Frequency of Low Grade T1 Bladder Cancer Has Decreased But Continues to Vary by Institution
Low grade but invasive urothelial cancers are rare and in 2004, the World Health Organization switched from a three-tier to the current two-tier grading system: high-grade (HG) and low-grade (LG) to reduce tumor heterogeneity. We sought to evaluate the incidence and factors associated with the diagnosis of LG T1 bladder cancer since the adoption of the 2004 grading system.
The Surveillance, Epidemiology, and End Reports (SEER: 2004-2014) and the National Cancer Database (NCDB: 2004-2015) were queried for all patients diagnosed with T1 bladder cancer. The proportion of T1 patients with LG disease was trended over time. Logistic regression was used to determine factors associated with a diagnosis of LG (compared to HG), including year of diagnosis. Overall survival (OS) and cancer-specific (CSS) were compared between the groups.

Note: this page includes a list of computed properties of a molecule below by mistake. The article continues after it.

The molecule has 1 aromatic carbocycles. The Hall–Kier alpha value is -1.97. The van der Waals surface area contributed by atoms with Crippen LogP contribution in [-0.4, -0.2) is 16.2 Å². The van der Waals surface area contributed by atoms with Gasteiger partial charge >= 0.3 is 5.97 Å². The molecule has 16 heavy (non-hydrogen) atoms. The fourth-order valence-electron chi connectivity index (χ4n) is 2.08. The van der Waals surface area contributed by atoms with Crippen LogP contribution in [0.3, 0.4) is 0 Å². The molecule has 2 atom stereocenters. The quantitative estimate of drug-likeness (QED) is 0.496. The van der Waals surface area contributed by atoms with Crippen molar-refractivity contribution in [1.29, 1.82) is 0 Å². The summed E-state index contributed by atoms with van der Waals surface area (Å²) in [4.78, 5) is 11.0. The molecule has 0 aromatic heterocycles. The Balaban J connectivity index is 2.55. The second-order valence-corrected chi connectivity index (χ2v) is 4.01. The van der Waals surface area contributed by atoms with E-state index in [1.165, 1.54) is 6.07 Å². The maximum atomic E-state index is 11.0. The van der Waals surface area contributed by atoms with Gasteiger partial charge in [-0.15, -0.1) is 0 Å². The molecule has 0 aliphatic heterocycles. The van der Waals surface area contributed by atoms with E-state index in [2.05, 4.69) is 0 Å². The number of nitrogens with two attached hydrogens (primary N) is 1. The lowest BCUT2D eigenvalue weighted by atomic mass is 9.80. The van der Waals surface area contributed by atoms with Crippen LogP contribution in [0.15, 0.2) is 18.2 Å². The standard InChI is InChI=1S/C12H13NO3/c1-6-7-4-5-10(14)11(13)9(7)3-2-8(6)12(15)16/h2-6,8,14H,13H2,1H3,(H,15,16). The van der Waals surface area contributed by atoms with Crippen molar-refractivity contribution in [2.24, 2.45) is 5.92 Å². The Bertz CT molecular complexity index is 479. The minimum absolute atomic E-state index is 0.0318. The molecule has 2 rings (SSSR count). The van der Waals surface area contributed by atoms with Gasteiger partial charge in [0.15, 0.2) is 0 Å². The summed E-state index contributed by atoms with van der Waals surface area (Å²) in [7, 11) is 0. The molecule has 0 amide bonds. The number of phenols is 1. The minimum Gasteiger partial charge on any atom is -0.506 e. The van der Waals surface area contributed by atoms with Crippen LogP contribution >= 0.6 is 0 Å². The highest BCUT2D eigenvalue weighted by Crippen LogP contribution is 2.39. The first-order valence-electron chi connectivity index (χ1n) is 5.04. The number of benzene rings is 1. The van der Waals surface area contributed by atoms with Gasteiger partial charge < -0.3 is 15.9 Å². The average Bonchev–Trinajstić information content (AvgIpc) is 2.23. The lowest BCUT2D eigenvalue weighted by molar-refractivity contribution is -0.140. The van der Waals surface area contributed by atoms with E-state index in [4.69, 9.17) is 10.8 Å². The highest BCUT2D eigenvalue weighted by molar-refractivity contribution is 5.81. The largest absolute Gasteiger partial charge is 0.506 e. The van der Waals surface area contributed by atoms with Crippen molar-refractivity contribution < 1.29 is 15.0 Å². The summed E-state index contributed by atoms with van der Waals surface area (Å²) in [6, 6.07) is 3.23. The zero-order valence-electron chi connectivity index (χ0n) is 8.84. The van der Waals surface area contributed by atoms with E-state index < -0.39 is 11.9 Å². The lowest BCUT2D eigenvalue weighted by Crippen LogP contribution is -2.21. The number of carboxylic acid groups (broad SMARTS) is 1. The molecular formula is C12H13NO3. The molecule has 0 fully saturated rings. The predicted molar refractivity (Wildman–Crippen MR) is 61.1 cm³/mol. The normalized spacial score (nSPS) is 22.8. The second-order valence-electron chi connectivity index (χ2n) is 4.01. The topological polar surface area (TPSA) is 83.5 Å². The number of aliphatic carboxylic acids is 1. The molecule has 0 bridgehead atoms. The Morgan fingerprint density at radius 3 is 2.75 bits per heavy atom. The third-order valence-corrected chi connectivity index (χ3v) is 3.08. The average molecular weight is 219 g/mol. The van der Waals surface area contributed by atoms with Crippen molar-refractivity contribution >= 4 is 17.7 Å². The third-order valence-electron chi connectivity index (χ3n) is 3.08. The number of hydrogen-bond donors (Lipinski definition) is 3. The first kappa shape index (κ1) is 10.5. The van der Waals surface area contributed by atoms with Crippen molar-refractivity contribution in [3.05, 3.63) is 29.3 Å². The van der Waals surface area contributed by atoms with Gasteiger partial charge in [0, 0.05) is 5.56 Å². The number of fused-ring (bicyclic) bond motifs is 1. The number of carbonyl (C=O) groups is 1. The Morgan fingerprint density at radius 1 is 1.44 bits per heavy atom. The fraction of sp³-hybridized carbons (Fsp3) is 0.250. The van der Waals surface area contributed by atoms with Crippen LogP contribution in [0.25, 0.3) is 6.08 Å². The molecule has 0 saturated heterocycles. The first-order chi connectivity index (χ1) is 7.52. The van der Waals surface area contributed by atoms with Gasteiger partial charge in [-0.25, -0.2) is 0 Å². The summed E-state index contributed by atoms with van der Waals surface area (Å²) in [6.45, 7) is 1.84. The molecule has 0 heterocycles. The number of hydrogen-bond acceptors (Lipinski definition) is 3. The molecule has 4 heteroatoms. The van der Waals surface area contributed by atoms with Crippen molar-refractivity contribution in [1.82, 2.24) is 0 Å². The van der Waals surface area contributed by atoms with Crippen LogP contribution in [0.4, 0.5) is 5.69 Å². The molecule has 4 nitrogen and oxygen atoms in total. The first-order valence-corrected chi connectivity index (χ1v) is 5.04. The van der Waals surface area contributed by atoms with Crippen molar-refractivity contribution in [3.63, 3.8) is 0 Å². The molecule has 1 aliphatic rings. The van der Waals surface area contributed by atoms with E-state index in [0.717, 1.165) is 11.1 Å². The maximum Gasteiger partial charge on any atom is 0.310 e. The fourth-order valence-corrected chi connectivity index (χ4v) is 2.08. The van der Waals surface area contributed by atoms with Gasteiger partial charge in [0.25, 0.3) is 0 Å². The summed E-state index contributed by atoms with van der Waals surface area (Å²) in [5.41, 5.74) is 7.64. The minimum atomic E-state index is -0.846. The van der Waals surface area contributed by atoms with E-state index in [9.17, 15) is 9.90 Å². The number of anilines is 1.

Within SEER, 34,735 patients were diagnosed with T1 bladder cancer. The percentage of LG cancers decreased from 33.4% in 2004 to 15.6% in 2014 (chi-squared p
Since the adoption of the current bladder cancer grading system, the percentage of T1 diagnoses documented as LG has declined substantially over time but continues to vary widely by institution. This variability raises concerns for grading misclassification within the current system. Given the worse OS and CSS for HG T1, the misclassification of T1 disease as LG could have a negative impact on survival.